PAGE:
Use this URL to cite or link to this record in EThOS: https://ethos.bl.uk/OrderDetails.do?uin=uk.bl.ethos.747571
Title: A Very Secret Agent : an examination of James Brand Pinker and his circle of authors
Author: Hamilton, Jennifer
Awarding Body: UCL (University College London)
Current Institution: University College London (University of London)
Date of Award: 2018
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Abstract:
This thesis examines the influence of the London-based literary agent James Brand Pinker, a former magazine editor who established his agency on Arundel Street in 1896. Working with archives in Britain and America, this investigation situates his career among the broader changes which were taking place within literary culture from the 1890s up to 1922: particularly, heightened commercialisation within the publishing industry and the increasing professionalisation of the author. Literary agents emerged in response – and as an antidote – to these changes. While there has been growing interest in J.B. Pinker for some time, there has been little concentrated study. Due to the impressive array of clients Pinker amassed over the course of his 26-year career, this thesis cannot be exhaustive; it is instead a consideration of selected writers with whom he developed sustained, intimate or unusual relationships. The chapters, organised by author, address Arnold Bennett, Henry James, Joseph Conrad, Ford Madox Ford and finally D.H. Lawrence and James Joyce, the latter two considered together. This structure seeks to reveal the different types of relationship Pinker fostered, enacting roles as diverse as business partner, patron, bank manager, friend and even cinematic collaborator. While these authors enjoyed varying degrees of popular and critical success, taken together they testify to Pinker’s particular interest in promoting and developing the careers of struggling, young literary talent. The agency continued for some years after J.B. Pinker’s death, but this study covers the period from 1896 to 1922, from the establishment of the agency until his death. This thesis aims to contribute to the expanding fields of publishing history and network studies, and to the early history of modernism, as well as to our understanding of the authors concerned.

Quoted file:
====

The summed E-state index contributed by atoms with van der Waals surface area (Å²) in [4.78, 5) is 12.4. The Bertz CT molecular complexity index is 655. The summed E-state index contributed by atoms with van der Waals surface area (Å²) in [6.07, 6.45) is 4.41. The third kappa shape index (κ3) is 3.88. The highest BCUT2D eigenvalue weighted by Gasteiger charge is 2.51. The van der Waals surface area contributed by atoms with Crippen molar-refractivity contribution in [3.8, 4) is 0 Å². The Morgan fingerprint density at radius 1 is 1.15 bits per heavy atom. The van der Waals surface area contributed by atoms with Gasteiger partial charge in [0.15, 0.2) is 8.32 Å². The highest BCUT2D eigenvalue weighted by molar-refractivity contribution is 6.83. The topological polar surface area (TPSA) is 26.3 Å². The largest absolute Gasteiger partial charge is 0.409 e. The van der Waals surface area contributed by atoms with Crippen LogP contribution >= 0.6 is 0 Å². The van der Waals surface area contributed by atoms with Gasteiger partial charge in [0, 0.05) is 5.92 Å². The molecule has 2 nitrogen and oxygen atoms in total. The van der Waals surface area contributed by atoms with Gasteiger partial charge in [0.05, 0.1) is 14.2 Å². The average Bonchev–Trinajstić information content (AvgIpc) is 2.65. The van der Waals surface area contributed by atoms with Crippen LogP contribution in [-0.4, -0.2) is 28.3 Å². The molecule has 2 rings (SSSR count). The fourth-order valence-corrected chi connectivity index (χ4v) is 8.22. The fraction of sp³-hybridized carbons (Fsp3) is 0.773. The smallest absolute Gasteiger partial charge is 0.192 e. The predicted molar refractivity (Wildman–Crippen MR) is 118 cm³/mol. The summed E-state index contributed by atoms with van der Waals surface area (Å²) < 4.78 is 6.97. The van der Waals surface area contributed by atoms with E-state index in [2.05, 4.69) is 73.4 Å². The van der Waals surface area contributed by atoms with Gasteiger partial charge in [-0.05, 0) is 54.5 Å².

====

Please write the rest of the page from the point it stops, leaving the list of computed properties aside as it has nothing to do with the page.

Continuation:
Supervisor: Not available Sponsor: Not available
Qualification Name: Thesis (Ph.D.) Qualification Level: Doctoral
EThOS ID: uk.bl.ethos.747571  DOI: Not available
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